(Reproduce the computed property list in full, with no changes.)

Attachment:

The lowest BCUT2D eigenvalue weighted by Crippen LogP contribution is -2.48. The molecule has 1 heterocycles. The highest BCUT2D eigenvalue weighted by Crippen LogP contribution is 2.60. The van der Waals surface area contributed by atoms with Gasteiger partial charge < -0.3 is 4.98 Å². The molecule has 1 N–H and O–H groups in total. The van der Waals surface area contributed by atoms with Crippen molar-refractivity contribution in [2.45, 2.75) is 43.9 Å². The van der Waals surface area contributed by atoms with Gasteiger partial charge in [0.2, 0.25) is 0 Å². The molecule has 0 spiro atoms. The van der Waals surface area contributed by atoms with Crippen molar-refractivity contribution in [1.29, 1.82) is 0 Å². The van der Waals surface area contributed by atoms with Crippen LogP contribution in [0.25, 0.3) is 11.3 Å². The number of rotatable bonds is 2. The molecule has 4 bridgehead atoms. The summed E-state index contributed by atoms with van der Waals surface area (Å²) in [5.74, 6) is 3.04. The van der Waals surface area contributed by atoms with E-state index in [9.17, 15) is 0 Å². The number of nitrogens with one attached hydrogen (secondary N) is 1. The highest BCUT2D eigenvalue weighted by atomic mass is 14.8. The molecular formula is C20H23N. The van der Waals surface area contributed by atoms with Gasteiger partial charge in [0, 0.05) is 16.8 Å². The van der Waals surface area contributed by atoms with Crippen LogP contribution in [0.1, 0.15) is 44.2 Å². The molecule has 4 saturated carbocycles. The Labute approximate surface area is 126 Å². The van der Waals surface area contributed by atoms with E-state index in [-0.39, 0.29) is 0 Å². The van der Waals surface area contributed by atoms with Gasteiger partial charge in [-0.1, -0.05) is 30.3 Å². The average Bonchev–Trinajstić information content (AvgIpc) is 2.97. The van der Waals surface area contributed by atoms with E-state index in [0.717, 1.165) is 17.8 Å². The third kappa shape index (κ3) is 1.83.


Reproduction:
The lowest BCUT2D eigenvalue weighted by Crippen LogP contribution is -2.48. The molecule has 1 heterocycles. The highest BCUT2D eigenvalue weighted by Crippen LogP contribution is 2.60. The van der Waals surface area contributed by atoms with Gasteiger partial charge < -0.3 is 4.98 Å². The molecule has 1 N–H and O–H groups in total. The van der Waals surface area contributed by atoms with Crippen molar-refractivity contribution in [2.45, 2.75) is 43.9 Å². The van der Waals surface area contributed by atoms with Gasteiger partial charge in [0.2, 0.25) is 0 Å². The molecule has 0 spiro atoms. The van der Waals surface area contributed by atoms with Crippen molar-refractivity contribution in [1.29, 1.82) is 0 Å². The van der Waals surface area contributed by atoms with Crippen LogP contribution in [0.25, 0.3) is 11.3 Å². The number of rotatable bonds is 2. The molecule has 4 bridgehead atoms. The summed E-state index contributed by atoms with van der Waals surface area (Å²) in [5.74, 6) is 3.04. The van der Waals surface area contributed by atoms with E-state index in [9.17, 15) is 0 Å². The number of nitrogens with one attached hydrogen (secondary N) is 1. The highest BCUT2D eigenvalue weighted by atomic mass is 14.8. The molecular formula is C20H23N. The van der Waals surface area contributed by atoms with Gasteiger partial charge in [0, 0.05) is 16.8 Å². The van der Waals surface area contributed by atoms with Crippen LogP contribution in [0.1, 0.15) is 44.2 Å². The molecule has 4 saturated carbocycles. The Labute approximate surface area is 126 Å². The van der Waals surface area contributed by atoms with E-state index in [-0.39, 0.29) is 0 Å². The van der Waals surface area contributed by atoms with Gasteiger partial charge in [-0.1, -0.05) is 30.3 Å². The average Bonchev–Trinajstić information content (AvgIpc) is 2.97. The van der Waals surface area contributed by atoms with E-state index in [0.717, 1.165) is 17.8 Å². The third kappa shape index (κ3) is 1.83.